Bennett, Brit. The Mothers
Booklist Reviews 2016 September #2
*Starred Review* California native Bennett's debut novel, set in the U.S. Marine Corps base city of Oceanside, unflinchingly examines the consequences of secret decisions born of pain and fear as they play out in the lives of three young people, decade by decade. The story is narrated in part by the eponymous mothers, a chorus of elder church women who—having lived through it all—demonstrate no compunction in judging and discussing the choices made by their fellow parishioners of the Upper Room Chapel. Seventeen-year-old Nadia Turner, beautiful, brilliant and broken by the recent suicide of her mother, hastily falls in love with Luke, the pastor's son, who is literally broken, having suffered a college career-ending football injury. An unplanned pregnancy followed by the decision to terminate ends their relationship as quickly as it began. Nadia befriends Aubrey, who is harboring her own deep, if unseen, wounds. Nadia's eventual escape from Oceanside ends when she returns to care for her ill father, and, inevitably, the secrets all three have been keeping from each other are exposed in an eruption as shattering as one would expect, with life-altering fallout. Bennett's writing is both wrenching and light. She deftly blends the complex and serious situations her characters face with innate humor and understanding in this deeply affecting coming-of-age story. Copyright 2016 Booklist Reviews.
LJ Reviews 2016 May #1
In a contemporary black community in Southern California, 17-year-old Nadia Turner and 21-year-old Luke Sheppard launch a soulful affair. She's lost her mother to suicide, he's lost a football career to injury, and the decisions they make when Nadia becomes pregnant will reverberate throughout their lives, particularly complicating Nadia's close friendship with the devout Aubrey. Bennett has won numerous honors, notably the University of Michigan's Hopwood Award in Graduate Short Fiction.[Page 48]. (c) Copyright 2016 Library Journals LLC, a wholly owned subsidiary of Media Source, Inc. No redistribution permitted.
LJ Reviews 2016 September #1
High school senior Nadia Turner is beautiful and smart, with an acceptance at a good college already in hand when she lapses into self-destructive behavior after her mother's unexplained suicide. She pursues Luke, the ne'er-do-well son of the pastor at the Upper Room, her family church at the center of an African American community outside Camp Pendleton, CA. When she becomes pregnant, Nadia decides to preserve her academic future and demands that Luke find the money for an abortion. The impact of her decision ripples beyond Luke and herself in the years ahead, to Nadia's pious best friend Aubrey, and throughout the entire church community. The eponymous Mothers are the Upper Room's elderly women's prayer group, who serve as the novel's Greek chorus; their collective voice provides an evenhanded but distanced moral view. VERDICT This debut novel has all the characteristics of new adult lit, with its college-age protagonists, complicated sexual relationships, and nimble story line, but making this easy categorization is selling it short. With its sophisticated, nuanced tone, it's a poignant tale of the hard decisions twentysomethings may face. [See Prepub Alert, 4/3/16; "Editors' Fall Picks," p. 29.]—Reba Leiding, emeritus, James Madison Univ. Lib., Harrisonburg, VA. Copyright 2016 Library Journal.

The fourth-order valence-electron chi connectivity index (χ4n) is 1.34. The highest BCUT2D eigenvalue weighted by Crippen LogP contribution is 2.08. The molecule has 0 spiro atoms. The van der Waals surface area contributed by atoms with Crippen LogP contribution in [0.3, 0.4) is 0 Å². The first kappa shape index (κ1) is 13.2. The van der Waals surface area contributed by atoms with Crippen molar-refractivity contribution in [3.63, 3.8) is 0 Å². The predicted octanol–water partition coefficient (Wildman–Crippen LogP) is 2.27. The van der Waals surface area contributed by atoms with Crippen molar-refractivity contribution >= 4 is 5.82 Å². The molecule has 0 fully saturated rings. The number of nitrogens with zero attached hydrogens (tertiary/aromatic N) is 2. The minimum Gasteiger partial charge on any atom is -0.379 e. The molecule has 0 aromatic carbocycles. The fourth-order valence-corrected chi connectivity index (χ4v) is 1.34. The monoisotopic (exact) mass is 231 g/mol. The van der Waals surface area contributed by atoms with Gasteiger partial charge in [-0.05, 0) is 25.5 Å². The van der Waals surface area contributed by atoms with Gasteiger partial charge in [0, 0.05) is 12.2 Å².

PW Reviews 2016 July #2
Bennett's brilliant, tumultuous debut novel is about a trio of young people coming of age under the shadow of harsh circumstances in a black community in Southern California. Deftly juggling multiple issues, Bennett addresses the subjects—abortion, infidelity, religious faith, and hypocrisy, race—head-on. At 17, Nadia Turner's life is topsy-turvy. Six months after learning of her mother's suicide, Nadia winds up pregnant and decides to abort the baby. The unborn baby's father, Luke—a preacher's son—gives Nadia the money to terminate but falls back on his promise to pick her up at the clinic after her appointment, causing a fissure in their relationship. Nadia's secret decision haunts her for decades—through college in Michigan, law school, and an extended trip back home to care for her ailing father. Meanwhile, the slow-to-build trust between Luke and Aubrey, Nadia's bible-thumping childhood best friend, who knows nothing of Nadia's past, is threatened when Nadia and Luke reunite and rip open old wounds after Luke and Aubrey's wedding. There's much blame to go around, and Bennett distributes it equally. But she also shows an extraordinary compassion for her flawed characters. A Greek chorus of narrating gossipy "Mothers" (as they're referred to in the text) from the local Upper Room Chapel provides further context and an extra layer to an already exquisitely developed story. Agent: Julia Kardon, Mary Evans Inc. (Oct.)[Page ]. Copyright 2016 PWxyz LLC